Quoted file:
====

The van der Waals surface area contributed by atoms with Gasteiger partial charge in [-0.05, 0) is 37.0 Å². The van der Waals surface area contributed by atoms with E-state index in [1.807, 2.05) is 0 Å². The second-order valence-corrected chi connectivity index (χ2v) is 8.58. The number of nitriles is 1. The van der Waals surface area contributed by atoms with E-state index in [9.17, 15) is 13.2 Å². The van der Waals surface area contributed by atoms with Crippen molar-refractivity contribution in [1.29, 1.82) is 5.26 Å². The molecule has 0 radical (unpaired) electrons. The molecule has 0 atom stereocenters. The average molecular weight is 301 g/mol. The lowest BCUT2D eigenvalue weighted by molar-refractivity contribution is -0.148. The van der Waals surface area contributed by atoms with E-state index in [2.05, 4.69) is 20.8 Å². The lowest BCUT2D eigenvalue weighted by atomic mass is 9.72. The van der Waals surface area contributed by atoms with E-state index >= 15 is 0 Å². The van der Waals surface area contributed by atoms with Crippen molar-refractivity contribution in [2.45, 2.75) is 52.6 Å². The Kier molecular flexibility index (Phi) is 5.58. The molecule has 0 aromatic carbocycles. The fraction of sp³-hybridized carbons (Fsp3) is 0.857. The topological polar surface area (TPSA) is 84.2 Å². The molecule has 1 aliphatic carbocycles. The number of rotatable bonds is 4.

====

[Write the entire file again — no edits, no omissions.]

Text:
The van der Waals surface area contributed by atoms with Gasteiger partial charge in [-0.05, 0) is 37.0 Å². The van der Waals surface area contributed by atoms with E-state index in [1.807, 2.05) is 0 Å². The second-order valence-corrected chi connectivity index (χ2v) is 8.58. The number of nitriles is 1. The van der Waals surface area contributed by atoms with E-state index in [9.17, 15) is 13.2 Å². The van der Waals surface area contributed by atoms with Crippen molar-refractivity contribution in [1.29, 1.82) is 5.26 Å². The molecule has 0 radical (unpaired) electrons. The molecule has 0 atom stereocenters. The average molecular weight is 301 g/mol. The lowest BCUT2D eigenvalue weighted by molar-refractivity contribution is -0.148. The van der Waals surface area contributed by atoms with E-state index in [2.05, 4.69) is 20.8 Å². The lowest BCUT2D eigenvalue weighted by atomic mass is 9.72. The van der Waals surface area contributed by atoms with E-state index >= 15 is 0 Å². The van der Waals surface area contributed by atoms with Crippen molar-refractivity contribution in [2.45, 2.75) is 52.6 Å². The Kier molecular flexibility index (Phi) is 5.58. The molecule has 0 aromatic carbocycles. The fraction of sp³-hybridized carbons (Fsp3) is 0.857. The topological polar surface area (TPSA) is 84.2 Å². The molecule has 1 aliphatic carbocycles. The number of rotatable bonds is 4.